JAKARTA (TheInsiderStories) – President Donald Trump administration has announced on Monday (11/04) that the United States (US) is withdrawing from the Paris Climate Agreement, marking the first formal step in a one-year process to exit the global pact to fight climate change.
“Today we began the formal process of withdrawing from the Paris Agreement. The US is proud of our record as a world leader in reducing all emissions, fostering resilience, growing our economy, and ensuring energy for our citizens. Ours is a realistic and pragmatic model”, Secretary of State Mike Pompeo said in a statement.
The paperwork sent by the US government to withdraw begins a one-year process for exiting the deal agreed to at the United Nations (UN) climate change conference in Paris in 2015. The move making the US the only country in the world that will not participate in the pact, as global temperatures are set to rise 3C and worsening extreme weather will drive millions into poverty.
“What we won’t do is punish the American people while enriching foreign polluters,” Trump said at a shale gas industry conference in Pennsylvania on Oct. 23, referring to his planned withdrawal from the agreement.
The US had signed onto the 2015 pact during the President Barack Obama administration, promising a 26-28 percent cut in US greenhouse gas emissions by 2030 from 2005 levels.
Trump campaigned on a promise to rescind that pledge, saying it would unfairly hurt the US economy while leaving other big polluters like China to increase emissions. But he was bound by UN rules to wait until Nov. 4, 2019, to file the exit papers.
The State Department is expected to submit the letter to UN Secretary-General Antonio Guterres, starting the clock on a process that would be completed just one day after the 2020 US presidential election, on November 4, 2020.
But Trump’s withdrawal from Paris could still leave a lasting mark, said Andrew Light to AP, a senior fellow at the World Resources Institute and former adviser to the US climate envoy under President Obama.
“While it serves the political needs of the Trump administration, we will lose a lot of traction with respect to US influence globally,” he said, adding it could take time for the international community to trust the US as a consistent partner.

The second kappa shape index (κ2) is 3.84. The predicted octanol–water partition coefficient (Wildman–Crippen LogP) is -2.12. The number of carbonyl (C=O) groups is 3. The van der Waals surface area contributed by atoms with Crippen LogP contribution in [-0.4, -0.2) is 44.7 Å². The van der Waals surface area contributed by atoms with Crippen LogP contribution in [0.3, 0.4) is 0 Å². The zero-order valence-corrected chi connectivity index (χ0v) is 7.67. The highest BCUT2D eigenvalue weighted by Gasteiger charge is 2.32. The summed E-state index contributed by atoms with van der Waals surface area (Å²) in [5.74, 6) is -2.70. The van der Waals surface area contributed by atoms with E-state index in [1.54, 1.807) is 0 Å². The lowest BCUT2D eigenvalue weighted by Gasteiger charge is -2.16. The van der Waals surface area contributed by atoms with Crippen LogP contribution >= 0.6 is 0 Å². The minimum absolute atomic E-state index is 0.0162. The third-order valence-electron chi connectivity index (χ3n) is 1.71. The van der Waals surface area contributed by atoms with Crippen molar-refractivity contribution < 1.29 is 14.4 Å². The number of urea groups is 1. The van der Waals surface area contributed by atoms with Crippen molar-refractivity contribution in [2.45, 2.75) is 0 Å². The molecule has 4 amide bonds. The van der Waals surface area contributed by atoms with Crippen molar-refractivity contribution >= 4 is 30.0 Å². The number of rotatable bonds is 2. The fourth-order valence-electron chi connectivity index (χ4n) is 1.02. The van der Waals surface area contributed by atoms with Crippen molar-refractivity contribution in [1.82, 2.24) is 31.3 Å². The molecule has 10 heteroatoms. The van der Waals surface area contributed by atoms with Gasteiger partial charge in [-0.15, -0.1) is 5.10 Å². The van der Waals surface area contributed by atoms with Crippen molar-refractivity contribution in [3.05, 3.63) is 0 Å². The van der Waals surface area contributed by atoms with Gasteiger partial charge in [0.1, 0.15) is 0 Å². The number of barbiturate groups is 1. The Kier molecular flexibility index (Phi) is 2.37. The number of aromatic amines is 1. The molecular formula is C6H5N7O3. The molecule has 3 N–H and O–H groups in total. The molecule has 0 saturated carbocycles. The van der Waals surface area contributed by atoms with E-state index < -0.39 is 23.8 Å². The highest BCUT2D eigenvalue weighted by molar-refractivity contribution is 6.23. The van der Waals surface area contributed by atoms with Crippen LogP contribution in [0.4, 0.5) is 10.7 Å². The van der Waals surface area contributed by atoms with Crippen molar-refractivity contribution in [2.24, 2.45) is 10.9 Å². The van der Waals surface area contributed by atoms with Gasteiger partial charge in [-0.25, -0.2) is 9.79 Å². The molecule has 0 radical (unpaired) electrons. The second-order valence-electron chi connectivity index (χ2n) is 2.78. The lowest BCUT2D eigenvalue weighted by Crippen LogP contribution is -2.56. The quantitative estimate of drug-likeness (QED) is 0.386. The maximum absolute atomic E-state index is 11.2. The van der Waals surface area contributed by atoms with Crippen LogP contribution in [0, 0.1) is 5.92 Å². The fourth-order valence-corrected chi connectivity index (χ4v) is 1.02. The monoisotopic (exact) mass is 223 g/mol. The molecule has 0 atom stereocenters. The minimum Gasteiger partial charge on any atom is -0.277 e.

Until its formal exit, the US will continue to participate in negotiations over the technical aspects of the agreement, represented by a small team of career State Department officials.
The US and China, the world’s two largest carbon emitters, have recently been leading negotiations of the Paris “rule book” that outlines transparency and reporting rules for signatories.
However, climate change is already affecting every sector and region of the US, as hundreds of top scientists from 13 federal agencies made clear in a report the White House itself released last year. The past five years were the warmest ever recorded. Without steep pollution reductions, climate change will risk tens of thousands of US lives every year by the end of the century.
Rising seas, increased storm surge, and tidal flooding threaten US$1 trillion in public infrastructure and private property now along US coastlines. The US has experienced at least $400 billion in weather and climate disaster costs since 2014.
Climate change also threatens global and national security. The military bases, and hence security preparedness, are threatened by sea-level rise and other impacts. The American Security Project, an organization of retired flag officers who spent their careers in uniform and other leaders, calls climate change a “ring road” issue, meaning that climate change will worsen other threats facing the nation.
The formal moves to withdraw from the agreement has come under criticism from environmental groups and civil society organizations.
“By withdrawing from the Paris Agreement, the Trump administration is showing that it cares neither about science nor economics,” said Andrew Steer, president, and CEO of the Washington DC-based think tank World Resources Institute to AP.
Countering Trump’s argument that agreement would hurt the US economy, Steer said that the administration’s views were driven by “outdated views from the last century” even though it is now clear that climate action “promotes greater economic efficiency, drives innovation, and provides long-term policy consistency. Combined, these lead to a much stronger economy.”
Written by Lexy Nantu, Email: firstname.lastname@example.org